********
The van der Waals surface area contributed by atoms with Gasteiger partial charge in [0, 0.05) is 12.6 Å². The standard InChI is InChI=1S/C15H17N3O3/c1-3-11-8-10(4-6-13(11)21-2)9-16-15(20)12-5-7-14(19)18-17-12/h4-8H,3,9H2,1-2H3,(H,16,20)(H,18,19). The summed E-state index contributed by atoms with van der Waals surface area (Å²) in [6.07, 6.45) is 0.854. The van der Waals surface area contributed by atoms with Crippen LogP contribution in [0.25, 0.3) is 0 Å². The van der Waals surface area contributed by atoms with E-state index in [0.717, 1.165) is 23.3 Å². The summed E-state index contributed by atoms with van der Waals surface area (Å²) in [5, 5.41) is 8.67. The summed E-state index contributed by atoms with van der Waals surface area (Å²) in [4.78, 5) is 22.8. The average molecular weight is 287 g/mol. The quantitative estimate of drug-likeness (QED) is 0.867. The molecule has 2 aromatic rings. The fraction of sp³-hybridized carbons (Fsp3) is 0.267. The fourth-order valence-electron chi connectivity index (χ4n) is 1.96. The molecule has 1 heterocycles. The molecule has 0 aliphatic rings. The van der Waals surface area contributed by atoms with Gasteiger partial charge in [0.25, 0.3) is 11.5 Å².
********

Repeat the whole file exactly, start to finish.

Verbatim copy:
The van der Waals surface area contributed by atoms with Gasteiger partial charge in [0, 0.05) is 12.6 Å². The standard InChI is InChI=1S/C15H17N3O3/c1-3-11-8-10(4-6-13(11)21-2)9-16-15(20)12-5-7-14(19)18-17-12/h4-8H,3,9H2,1-2H3,(H,16,20)(H,18,19). The summed E-state index contributed by atoms with van der Waals surface area (Å²) in [6.07, 6.45) is 0.854. The van der Waals surface area contributed by atoms with Crippen LogP contribution in [0.25, 0.3) is 0 Å². The van der Waals surface area contributed by atoms with E-state index in [0.717, 1.165) is 23.3 Å². The summed E-state index contributed by atoms with van der Waals surface area (Å²) in [5, 5.41) is 8.67. The summed E-state index contributed by atoms with van der Waals surface area (Å²) in [4.78, 5) is 22.8. The average molecular weight is 287 g/mol. The quantitative estimate of drug-likeness (QED) is 0.867. The molecule has 2 aromatic rings. The fraction of sp³-hybridized carbons (Fsp3) is 0.267. The fourth-order valence-electron chi connectivity index (χ4n) is 1.96. The molecule has 1 heterocycles. The molecule has 0 aliphatic rings. The van der Waals surface area contributed by atoms with Gasteiger partial charge in [0.25, 0.3) is 11.5 Å².